Trump’s appeal has little to do with his party affiliation or the cache associated with his brand. Trump is polling higher among Black voters because he isn’t Joe Biden.

Black voters are seeing their support for Biden and the Democrats waver because they can no longer look the other way on social issues and policy failures.

Black voters, like Mecca Goan, said their socioeconomic status or lack thereof isn’t what informs their decision to vote Trump

Goan, 50, works as a home health aide and said Biden has done little to improve the lives of Black New Yorkers.

“We need Trump,” she said.

Goan described Trump’s first presidency as a time for “getting money.” 

“Donald Trump says some crazy sh–t, but he stands by it,” Goan said. 

For Goan, Biden’s record of promises made and promises kept has made it hard for her to take him seriously as a candidate.

Goan voted for Obama twice but felt let down by the country’s first Black president and has voted for Trump in the two elections. 

“Bring him back,” she said. 

Biden’s shrinking poll numbers among Black voters come as the pool of upper-tier wealth Black households has grown. From 2019 to 2021, the most recent data shows three percentage points of growth among middle and upper wealth tiers, possibly explaining Trump’s rising popularity across the demographic.

Partisanship in the Black community is tied to collective trauma, turning into a default voting block, but wealthier Black households tend to eschew this trend, according to Chyrl Laird, assistant professor of government and legal studies at Bowdoin College, who co-wrote the book, “Steadfast Democrats: How Social Forces Shape Black Political Behavior.”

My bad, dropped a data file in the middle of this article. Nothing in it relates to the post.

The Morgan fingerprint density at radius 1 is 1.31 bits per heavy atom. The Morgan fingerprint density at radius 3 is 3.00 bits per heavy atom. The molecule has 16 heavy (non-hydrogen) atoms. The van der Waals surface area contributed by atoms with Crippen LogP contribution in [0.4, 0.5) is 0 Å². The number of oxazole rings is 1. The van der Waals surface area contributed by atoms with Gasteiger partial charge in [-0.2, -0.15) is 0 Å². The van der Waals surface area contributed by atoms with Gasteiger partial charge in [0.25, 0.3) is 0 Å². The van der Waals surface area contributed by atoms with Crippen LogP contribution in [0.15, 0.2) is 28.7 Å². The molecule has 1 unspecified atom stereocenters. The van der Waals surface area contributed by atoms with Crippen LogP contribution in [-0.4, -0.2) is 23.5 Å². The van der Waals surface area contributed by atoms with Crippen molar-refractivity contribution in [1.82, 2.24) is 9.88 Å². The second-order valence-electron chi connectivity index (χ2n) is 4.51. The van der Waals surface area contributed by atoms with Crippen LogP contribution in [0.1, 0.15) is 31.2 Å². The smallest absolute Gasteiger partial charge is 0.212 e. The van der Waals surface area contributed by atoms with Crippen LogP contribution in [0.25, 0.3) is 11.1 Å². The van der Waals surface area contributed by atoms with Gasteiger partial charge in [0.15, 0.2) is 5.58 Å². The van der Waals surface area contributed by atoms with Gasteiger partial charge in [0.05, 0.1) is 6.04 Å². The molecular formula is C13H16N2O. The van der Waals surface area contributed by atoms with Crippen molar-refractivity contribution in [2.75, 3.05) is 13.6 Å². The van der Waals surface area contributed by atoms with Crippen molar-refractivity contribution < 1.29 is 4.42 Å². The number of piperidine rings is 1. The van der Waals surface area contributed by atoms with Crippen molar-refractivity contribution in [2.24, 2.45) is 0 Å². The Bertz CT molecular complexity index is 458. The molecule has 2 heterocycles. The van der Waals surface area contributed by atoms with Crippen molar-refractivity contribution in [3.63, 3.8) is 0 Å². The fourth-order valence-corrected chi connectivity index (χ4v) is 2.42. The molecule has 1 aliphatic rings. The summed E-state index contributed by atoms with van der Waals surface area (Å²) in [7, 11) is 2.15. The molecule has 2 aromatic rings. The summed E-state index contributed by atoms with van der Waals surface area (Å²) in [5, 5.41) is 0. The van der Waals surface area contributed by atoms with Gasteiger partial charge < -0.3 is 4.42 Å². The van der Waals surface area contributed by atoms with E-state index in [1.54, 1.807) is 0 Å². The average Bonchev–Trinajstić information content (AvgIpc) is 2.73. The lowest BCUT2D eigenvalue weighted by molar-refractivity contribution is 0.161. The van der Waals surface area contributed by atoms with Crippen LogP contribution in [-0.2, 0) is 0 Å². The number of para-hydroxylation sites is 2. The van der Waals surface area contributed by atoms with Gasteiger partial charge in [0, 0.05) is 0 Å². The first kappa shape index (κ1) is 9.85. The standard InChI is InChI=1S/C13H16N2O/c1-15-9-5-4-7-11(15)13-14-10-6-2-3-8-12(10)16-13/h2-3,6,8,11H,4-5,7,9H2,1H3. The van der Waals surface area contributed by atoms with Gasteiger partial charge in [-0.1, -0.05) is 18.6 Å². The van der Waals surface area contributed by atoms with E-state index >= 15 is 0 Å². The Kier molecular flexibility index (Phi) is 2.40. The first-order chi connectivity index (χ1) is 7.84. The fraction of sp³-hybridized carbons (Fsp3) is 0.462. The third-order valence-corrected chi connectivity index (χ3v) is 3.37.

“Part of that is that basically there is a norm that has developed over time that has basically tied together Black identity and partisanship, to some degree, basically to be Black is to be Democrat,” Laird said on the “Princeton University Press: Ideas Podcast.”

For Laird, an increase in wealth doesn’t always yield a change in party affiliation but often serves as the fulcrum for the shift for already socially conservative Black voters. 

“If they have those connections outside of the Black community, which is what we show in the book, that integration sort of enables this embracing of the turning of conservatism into Republican Party support,” said Laird.

‘We should be doing better.’

Copeland, despite a socioeconomic shift upward, said he isn’t wealthy enough to vote Republican from here on out, but he’s no longer committed to just voting the ticket from here on out.

“I don’t know, but I just feel like we should be doing better than we are,” said Copeland. “Like I want the best of both worlds: low rates, I came out the pandemic ahead, having bought a house, and once Biden took office I felt like I was in a great place.”

“Then prices went up and it’s not fair,” he said. “Just as we get a little ahead we go back to not affording things.”

The story of the recovery coming out of the pandemic feels as if it excluded Black Americans, but the data on things like unemployment, earnings and net worth, though worse than their white counterparts, tells a different story. 

Black unemployment sits at 5.6%, an all-time low, according to the Bureau of Labor Statistics. Earnings have grown dramatically since the middle of Obama’s second term through Trump’s presidency and the first two years of the Biden Administration. Under Trump, Black wages grew by $8000. Biden accomplished the same amount of growth, in half the time, according to the most recently available data.

Gibson said coverage of what Biden has done for the Black community has primarily gone underreported, and that is snowballing into trouble at the polls for Biden.

“Black men have always had an increasingly soft spot for Donald Trump,” Gibson said.